Once the depth of penetration is determined, the area of the conductor can be found and used for calculating the resistance in the cable. As discussed, the increased resistance due to decreased area will result in a signal loss.
For solid, round copper conductors the AC and DC resistances are approximately related by the following expression (ITT 1968):
RAC = (0.096*d* f ^1/2 + 0.26) x RDC
where d is the conductor diameter in inches and f is the frequency in Hz (hertz).
For d* f ^1/2 > 10, this equation is accurate within a few percent. For d* f ^1/2 < 10, the actual AC resistance is greater than given by this equation. If the material is something other than copper, the first term in this equation must be multiplied by a factor of (µr / ρ r)^1/2 where µr is the permeability of the conductor material and ρ r is the relative resistivity of the material compared to copper.
AC resistance for conductor:
d = (perimeter of cross section) / pi
Quick Facts on Skin Effect
- Hollow Tube and Solid Core with same diameter and same material have same resistance
- Depth of Skin Layer decreases by a factor of 10x for every 100x increase in frequency.
- RF resistance is often much higher than DC resistance.
- Rough estimate of fc (cutoff frequency) where nonferrous wire show skin effect:
- Frequency (MHz) = 124 / (d^2 ), where d is diameter in mils.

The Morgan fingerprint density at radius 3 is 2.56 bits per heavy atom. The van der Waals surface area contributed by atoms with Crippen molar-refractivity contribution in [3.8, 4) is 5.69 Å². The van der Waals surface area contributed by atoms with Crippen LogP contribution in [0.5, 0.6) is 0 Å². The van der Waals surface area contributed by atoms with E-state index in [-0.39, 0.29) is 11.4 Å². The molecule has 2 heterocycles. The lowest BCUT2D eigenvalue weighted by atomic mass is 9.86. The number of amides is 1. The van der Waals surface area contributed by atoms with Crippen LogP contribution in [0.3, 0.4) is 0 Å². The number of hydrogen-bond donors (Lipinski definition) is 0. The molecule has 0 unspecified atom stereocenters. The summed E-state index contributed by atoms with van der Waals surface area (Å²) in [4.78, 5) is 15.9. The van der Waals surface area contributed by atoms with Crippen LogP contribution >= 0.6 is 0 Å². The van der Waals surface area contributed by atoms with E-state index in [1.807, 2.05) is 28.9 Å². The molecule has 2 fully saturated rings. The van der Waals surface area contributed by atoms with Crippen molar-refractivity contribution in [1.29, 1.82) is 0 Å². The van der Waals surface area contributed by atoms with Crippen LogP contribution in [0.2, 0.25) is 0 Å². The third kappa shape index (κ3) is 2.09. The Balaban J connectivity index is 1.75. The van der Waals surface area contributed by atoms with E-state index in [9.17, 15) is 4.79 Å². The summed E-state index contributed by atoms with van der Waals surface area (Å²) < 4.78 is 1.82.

- Above cutoff frequency, resistance increases by 10x for every 2 decades of frequency. Roughly 3.2 for every decade.
The following example determines the power loss due to skin effect on a typical 6-foot (2-meter) 18-AWG cable with a 10MHz signal (max range of component video).
First, it is important to calculate the power loss of a 6 feet length 18-AWG solid copper conductor (0.04ä = 40.2-mils diameter) @ 10MHz with a DC resistance of 6.386-ohm / 1000ft (Table data on copper wire).
DC resistance = (6 ft)*(6.386-ohm / 1000ft) = 38-mohm.
The equation where Skin Effect starts is defined as:
fc = 124 / (d^2 )
For our example:
fc = 124 / ((40.2-mils)^2) / (1000^2 ) = 75-kHz
10MHz is approximately x decades above 75-kHz; solve for x by:
Frequency Ratio = fx / fc= 10*10^6 / 75*10^3 = 133.3333
Therefore, 10MHz is 2.12 decades (log 133.333) above 75kHz
Zloss = (38-mohm)*(10)*(2.12) = 0.81-ohm Resistance
The following ratio can be obtained with this equation:
Zratio = Zo/ (Zo + Zloss) where Zo is 75-ohm (defined by cable)
Zratio = .989
To calculate the decibels of power loss use the following equation.
10 x Log (Zratio ) = 10 x Log (.989) = -0.047 db
In a solid conductor of 18-AWG with a 10MHz signal, there is only 0.047 db power loss of signal due to the DCR of the cable and the AC resistance resulting from skin effect.
For more information on Skin Effect and its insignificant effects on audio cables, check out the following article: Skin Effect Relevance For Speaker Cables.